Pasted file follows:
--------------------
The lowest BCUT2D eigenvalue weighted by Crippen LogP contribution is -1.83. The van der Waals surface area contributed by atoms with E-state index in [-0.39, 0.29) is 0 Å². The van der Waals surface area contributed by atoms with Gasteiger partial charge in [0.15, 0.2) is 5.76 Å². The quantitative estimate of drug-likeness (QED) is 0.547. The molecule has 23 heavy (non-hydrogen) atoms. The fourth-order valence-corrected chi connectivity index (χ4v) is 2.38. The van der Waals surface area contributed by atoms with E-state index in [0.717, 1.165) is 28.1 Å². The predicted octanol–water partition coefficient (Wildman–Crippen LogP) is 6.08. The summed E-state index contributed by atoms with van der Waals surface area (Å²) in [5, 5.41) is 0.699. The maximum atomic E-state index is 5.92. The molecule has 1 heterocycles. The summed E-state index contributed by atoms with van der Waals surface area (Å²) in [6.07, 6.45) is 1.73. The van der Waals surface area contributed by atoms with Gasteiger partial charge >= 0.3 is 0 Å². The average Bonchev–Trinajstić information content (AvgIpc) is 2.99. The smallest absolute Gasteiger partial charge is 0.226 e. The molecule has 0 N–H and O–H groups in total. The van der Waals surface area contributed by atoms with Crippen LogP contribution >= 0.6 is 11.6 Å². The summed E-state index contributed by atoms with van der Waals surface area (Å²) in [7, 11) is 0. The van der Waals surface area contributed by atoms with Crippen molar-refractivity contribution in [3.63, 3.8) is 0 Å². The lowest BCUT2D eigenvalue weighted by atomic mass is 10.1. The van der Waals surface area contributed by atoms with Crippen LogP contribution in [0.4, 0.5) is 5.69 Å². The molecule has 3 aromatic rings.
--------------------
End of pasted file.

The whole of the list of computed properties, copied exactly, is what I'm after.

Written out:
The lowest BCUT2D eigenvalue weighted by Crippen LogP contribution is -1.83. The van der Waals surface area contributed by atoms with E-state index in [-0.39, 0.29) is 0 Å². The van der Waals surface area contributed by atoms with Gasteiger partial charge in [0.15, 0.2) is 5.76 Å². The quantitative estimate of drug-likeness (QED) is 0.547. The molecule has 23 heavy (non-hydrogen) atoms. The fourth-order valence-corrected chi connectivity index (χ4v) is 2.38. The van der Waals surface area contributed by atoms with E-state index in [0.717, 1.165) is 28.1 Å². The predicted octanol–water partition coefficient (Wildman–Crippen LogP) is 6.08. The summed E-state index contributed by atoms with van der Waals surface area (Å²) in [5, 5.41) is 0.699. The maximum atomic E-state index is 5.92. The molecule has 1 heterocycles. The summed E-state index contributed by atoms with van der Waals surface area (Å²) in [6.07, 6.45) is 1.73. The van der Waals surface area contributed by atoms with Gasteiger partial charge >= 0.3 is 0 Å². The average Bonchev–Trinajstić information content (AvgIpc) is 2.99. The smallest absolute Gasteiger partial charge is 0.226 e. The molecule has 0 N–H and O–H groups in total. The van der Waals surface area contributed by atoms with Crippen LogP contribution >= 0.6 is 11.6 Å². The summed E-state index contributed by atoms with van der Waals surface area (Å²) in [7, 11) is 0. The van der Waals surface area contributed by atoms with Crippen molar-refractivity contribution in [3.63, 3.8) is 0 Å². The lowest BCUT2D eigenvalue weighted by atomic mass is 10.1. The van der Waals surface area contributed by atoms with Crippen LogP contribution in [0.4, 0.5) is 5.69 Å². The molecule has 3 aromatic rings.